ATSPT: In Five Pitches, Rays May Have Sealed Their ’22 Fate

TAMPA–For eight innings in Monday night’s game against Houston, things were going as they have been for Tampa.

That is, to say, rather swimmingly.

Tyson Oswalt pitched seven brilliant innings, silencing Astro bats to the tune of four hits over seven innings. Tristan Beck, who seems to have finally found his footing in Tampa, pitched a clean inning. Heading into the ninth, the Rays led 3-0.

The one true thing missing out of Tampa’s pitching staff this year has been a set closer. Carlos Meza started the year in the role, but moved to the rotation. Kevin Clancy then moved to the role. Then he, too, moved to the rotation.

That brought about Jon Roberts, who has been pretty solid in the role this year. On the season, teams are hitting .189/.297/.368 in high leverage spots against Roberts.

However, there is one major issue with Roberts: His control. He walks 4.6 hitters every nine innings. It’s the biggest reason why he had five blown saves heading into last night.

Last night, he picked up his sixth.

He began the inning by walking Richard Fowler on four pitches. After striking out Edgardo Arrendondo, he walked Aaron White on four pitches. George Cuyco followed that by lining a single just beyond the reach of 1B Nick Pratto. 

His safety, gained on a 1-2 count, loaded the bases.

Ron Winterhalder singled to right, scoring Fowler. Justin Ellis followed that with a game-tying double. Fernando Tatis then singled, scoring Winterhalder and Ellis, making it 5-3 Houston.

In a span of six pitches, Houston scored five runs.

Gerald Goodwin replaced Roberts, getting Alex Bregman and Jose Gonzalez out to end the inning. But the damage was done.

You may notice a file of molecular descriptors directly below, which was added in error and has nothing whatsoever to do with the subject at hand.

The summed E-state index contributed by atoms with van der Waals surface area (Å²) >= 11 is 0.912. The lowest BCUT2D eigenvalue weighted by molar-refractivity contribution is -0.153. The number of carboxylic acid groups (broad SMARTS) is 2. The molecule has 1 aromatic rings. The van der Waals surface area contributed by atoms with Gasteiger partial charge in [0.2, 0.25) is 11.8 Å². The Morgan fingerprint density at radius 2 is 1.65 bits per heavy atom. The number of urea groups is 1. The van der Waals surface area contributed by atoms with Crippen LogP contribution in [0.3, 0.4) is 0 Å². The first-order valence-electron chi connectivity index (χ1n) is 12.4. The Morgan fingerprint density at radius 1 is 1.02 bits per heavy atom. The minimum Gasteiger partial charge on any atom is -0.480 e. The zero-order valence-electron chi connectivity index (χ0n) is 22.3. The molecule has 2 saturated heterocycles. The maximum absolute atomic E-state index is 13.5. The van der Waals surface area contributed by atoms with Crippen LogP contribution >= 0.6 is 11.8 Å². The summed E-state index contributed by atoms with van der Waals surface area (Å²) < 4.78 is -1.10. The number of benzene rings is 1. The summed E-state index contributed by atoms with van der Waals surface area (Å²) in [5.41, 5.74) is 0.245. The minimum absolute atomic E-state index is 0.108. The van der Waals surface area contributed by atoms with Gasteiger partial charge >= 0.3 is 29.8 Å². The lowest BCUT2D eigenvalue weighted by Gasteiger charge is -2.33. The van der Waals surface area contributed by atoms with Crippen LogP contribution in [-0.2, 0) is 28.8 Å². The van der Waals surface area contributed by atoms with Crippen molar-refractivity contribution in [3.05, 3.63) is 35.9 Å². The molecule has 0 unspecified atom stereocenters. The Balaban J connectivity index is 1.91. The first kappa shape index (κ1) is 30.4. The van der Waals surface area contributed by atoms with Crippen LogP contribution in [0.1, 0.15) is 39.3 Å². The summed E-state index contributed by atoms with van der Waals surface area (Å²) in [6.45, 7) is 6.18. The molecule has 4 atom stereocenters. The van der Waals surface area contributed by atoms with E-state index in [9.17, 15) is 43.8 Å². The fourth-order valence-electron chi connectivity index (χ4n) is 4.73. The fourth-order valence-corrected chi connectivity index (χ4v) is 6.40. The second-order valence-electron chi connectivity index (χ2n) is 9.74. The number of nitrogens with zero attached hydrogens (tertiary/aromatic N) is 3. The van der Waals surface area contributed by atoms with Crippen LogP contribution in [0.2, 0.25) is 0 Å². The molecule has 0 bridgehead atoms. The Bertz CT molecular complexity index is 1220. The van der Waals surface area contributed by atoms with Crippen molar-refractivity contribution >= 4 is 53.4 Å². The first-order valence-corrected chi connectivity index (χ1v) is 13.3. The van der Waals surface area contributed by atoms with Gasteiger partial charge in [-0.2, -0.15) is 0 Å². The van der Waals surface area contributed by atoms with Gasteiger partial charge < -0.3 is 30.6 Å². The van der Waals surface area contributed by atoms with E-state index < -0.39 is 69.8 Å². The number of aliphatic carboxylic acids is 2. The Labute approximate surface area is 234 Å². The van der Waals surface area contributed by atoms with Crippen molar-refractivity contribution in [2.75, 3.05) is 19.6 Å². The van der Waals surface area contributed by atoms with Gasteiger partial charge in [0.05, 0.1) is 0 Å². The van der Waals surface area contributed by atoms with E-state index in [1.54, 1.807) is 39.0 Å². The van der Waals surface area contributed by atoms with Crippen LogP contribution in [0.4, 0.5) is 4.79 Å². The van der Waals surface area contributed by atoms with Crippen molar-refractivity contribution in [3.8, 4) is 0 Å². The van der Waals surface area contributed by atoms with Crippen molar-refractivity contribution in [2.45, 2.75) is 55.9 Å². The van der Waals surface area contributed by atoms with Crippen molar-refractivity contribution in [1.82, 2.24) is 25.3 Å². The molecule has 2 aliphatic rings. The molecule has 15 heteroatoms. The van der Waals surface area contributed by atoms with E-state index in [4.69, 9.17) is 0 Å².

So were the Rays, who lost another game they probably should have won.

The pitching staff has been what has pushed this team to where it is as things sit today, tied with Toronto for the final wild card spot, with Detroit a half-game back, and Boston four behind. The team has given up the fewest runs in the American League, and the only one who has yet to give up 600 on the year (they sit at 598). The starters have the best ERA in the AL. They are backed by the best defense in the AL, and perhaps all of baseball.

This is a team built for close games. Yet, they are 24-26 in one-run games. And while their 18 blown saves is nowhere near the league leaders (that being Milwaukee, with 32), there are several that are absolutely painful. That includes a 7-6 loss in Detroit on August 7, where the Tigers scored four in the bottom of the ninth to steal the win, as well as back-to-back 3-2 losses to the Yankees on the 16th and 17th, and a 1-0 loss to Miami on the 30th.

At least all of those games were on the road. This was a three-run lead at home. One can argue that it’s the Astros, a premiere team in the AL. Okay. One can argue that Houston has more experience than Tampa. That is absolutely true, and served the Astros well in this one.

It does not take away the notion that every loss at this stage is magnified…the self-inflicted kind doubly so. The Rays gave that one away last night. They could have gained some cushion in the standings.

Instead, for the team that wasn’t expected to be here, last night could very well be the game which ultimately leads to them seeing themselves out.

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